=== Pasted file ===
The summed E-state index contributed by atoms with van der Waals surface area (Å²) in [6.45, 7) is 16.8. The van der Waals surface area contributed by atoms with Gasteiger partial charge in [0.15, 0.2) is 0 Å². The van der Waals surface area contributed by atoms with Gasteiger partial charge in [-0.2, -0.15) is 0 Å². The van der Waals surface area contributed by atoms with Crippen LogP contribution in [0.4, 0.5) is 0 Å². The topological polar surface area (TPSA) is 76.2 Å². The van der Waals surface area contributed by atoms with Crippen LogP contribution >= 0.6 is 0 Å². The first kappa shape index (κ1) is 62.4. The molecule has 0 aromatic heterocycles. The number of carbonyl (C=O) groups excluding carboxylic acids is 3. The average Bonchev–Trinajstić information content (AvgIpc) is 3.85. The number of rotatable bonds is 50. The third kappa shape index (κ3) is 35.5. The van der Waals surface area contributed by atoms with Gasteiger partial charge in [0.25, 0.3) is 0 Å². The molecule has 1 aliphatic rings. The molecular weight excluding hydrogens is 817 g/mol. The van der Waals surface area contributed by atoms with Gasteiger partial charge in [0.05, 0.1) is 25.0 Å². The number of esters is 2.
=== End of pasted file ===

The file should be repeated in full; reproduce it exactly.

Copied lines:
The summed E-state index contributed by atoms with van der Waals surface area (Å²) in [6.45, 7) is 16.8. The van der Waals surface area contributed by atoms with Gasteiger partial charge in [0.15, 0.2) is 0 Å². The van der Waals surface area contributed by atoms with Gasteiger partial charge in [-0.2, -0.15) is 0 Å². The van der Waals surface area contributed by atoms with Crippen LogP contribution in [0.4, 0.5) is 0 Å². The topological polar surface area (TPSA) is 76.2 Å². The van der Waals surface area contributed by atoms with Crippen LogP contribution >= 0.6 is 0 Å². The first kappa shape index (κ1) is 62.4. The molecule has 0 aromatic heterocycles. The number of carbonyl (C=O) groups excluding carboxylic acids is 3. The average Bonchev–Trinajstić information content (AvgIpc) is 3.85. The number of rotatable bonds is 50. The third kappa shape index (κ3) is 35.5. The van der Waals surface area contributed by atoms with Gasteiger partial charge in [0.25, 0.3) is 0 Å². The molecule has 1 aliphatic rings. The molecular weight excluding hydrogens is 817 g/mol. The van der Waals surface area contributed by atoms with Gasteiger partial charge in [0.05, 0.1) is 25.0 Å². The number of esters is 2.